CRISPR and the Cas9 System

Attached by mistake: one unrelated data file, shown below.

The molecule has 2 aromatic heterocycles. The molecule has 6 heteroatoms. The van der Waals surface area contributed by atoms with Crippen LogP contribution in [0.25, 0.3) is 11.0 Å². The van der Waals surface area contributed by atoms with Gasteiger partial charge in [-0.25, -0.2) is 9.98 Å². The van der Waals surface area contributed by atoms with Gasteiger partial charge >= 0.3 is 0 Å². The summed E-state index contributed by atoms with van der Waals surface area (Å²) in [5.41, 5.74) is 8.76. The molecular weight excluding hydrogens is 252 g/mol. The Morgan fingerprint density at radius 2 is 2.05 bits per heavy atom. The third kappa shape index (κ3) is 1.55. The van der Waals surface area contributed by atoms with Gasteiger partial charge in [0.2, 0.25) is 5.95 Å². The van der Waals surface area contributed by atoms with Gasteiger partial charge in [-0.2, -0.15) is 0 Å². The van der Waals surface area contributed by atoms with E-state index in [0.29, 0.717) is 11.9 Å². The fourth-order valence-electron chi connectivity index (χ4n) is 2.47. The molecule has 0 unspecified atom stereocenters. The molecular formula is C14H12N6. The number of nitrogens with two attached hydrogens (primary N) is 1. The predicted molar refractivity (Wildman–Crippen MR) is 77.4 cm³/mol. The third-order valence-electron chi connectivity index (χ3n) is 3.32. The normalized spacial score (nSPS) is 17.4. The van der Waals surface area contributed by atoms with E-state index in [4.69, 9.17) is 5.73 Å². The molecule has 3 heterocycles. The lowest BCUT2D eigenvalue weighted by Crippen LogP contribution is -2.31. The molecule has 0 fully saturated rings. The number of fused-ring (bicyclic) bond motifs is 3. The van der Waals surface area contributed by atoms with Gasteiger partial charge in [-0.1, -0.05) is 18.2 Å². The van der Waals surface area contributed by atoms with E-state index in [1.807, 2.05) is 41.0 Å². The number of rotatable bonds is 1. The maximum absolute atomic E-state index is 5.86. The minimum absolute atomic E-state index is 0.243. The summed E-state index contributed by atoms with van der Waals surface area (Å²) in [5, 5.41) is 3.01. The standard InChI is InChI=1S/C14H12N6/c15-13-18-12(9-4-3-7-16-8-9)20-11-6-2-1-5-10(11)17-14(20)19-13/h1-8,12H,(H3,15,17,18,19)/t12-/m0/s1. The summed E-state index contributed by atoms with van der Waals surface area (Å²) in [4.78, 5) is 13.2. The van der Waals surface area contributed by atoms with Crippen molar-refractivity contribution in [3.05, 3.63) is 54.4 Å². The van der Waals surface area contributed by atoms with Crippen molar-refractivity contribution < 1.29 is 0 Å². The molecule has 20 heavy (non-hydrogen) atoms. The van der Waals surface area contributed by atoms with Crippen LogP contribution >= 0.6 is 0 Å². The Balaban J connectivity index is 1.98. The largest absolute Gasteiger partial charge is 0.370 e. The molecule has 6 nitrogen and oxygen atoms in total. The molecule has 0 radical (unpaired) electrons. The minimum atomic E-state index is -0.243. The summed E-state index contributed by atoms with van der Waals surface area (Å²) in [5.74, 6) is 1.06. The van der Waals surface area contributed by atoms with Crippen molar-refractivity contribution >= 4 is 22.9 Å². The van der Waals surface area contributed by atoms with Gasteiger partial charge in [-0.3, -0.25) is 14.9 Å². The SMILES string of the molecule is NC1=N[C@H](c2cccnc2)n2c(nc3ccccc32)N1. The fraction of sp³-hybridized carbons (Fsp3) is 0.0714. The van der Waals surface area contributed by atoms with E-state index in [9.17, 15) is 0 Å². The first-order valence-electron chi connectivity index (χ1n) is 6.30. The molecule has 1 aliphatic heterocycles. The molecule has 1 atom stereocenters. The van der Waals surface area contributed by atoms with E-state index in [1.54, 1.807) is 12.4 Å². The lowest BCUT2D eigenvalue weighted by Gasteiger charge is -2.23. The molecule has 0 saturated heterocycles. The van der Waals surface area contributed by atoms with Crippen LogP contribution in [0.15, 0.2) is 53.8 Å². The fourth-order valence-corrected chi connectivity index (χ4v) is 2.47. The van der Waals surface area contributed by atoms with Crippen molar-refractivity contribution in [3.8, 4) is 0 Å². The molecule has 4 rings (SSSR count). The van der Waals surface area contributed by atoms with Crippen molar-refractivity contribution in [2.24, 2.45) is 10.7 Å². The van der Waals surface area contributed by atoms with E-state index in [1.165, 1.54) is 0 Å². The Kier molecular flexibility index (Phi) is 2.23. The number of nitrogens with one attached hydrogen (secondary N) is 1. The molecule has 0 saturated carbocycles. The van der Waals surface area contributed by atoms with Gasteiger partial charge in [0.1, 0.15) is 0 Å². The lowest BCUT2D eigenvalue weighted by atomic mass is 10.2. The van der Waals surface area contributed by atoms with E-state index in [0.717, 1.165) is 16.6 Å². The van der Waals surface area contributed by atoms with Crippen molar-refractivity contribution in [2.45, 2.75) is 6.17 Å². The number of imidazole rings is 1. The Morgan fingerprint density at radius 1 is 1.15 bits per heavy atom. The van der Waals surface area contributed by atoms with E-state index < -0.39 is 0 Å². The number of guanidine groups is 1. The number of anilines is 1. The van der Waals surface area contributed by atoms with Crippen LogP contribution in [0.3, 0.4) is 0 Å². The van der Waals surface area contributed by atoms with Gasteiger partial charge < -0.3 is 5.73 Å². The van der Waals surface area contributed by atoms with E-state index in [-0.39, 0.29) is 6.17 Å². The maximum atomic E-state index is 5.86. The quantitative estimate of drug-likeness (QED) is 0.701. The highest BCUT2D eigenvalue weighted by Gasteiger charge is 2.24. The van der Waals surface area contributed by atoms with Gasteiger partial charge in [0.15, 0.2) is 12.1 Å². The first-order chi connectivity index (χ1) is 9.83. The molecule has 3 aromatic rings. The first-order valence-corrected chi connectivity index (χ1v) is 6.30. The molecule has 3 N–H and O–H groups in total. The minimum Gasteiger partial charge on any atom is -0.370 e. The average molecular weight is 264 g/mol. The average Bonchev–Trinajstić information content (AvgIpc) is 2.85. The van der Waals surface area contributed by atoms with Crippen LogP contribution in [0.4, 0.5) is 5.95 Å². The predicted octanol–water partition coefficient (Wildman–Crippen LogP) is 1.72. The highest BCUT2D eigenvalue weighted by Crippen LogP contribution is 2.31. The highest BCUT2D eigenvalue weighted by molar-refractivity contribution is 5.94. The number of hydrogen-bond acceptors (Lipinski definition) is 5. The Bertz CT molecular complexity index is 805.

The CRISPR, which is a short section of bacterial DNA, and the Cas9 system are tools that edits and manipulates genes in plants and animals. CRISPR is a vital part of immune response in bacteria and fighting off foreign DNA. This system repeats a base set of DNA to replicate a wanted gene.  When bacteria is detected it creates two strands of the same DNA, the enzyme that is produced in this strand is called  Cas9. This cuts out the viral DNA in the strand. Through this process the Cas9 nucleus will not bind with the DNA if the correct sequence isn’t followed, which allows the enzyme to detect if it is dealing with a viral DNA, which reduces the chances of bacteria effecting that specific plant or animal. In going through this process, it stores the current knowledge, allowing the enzyme to better detect the different types of DNA strands for the future.

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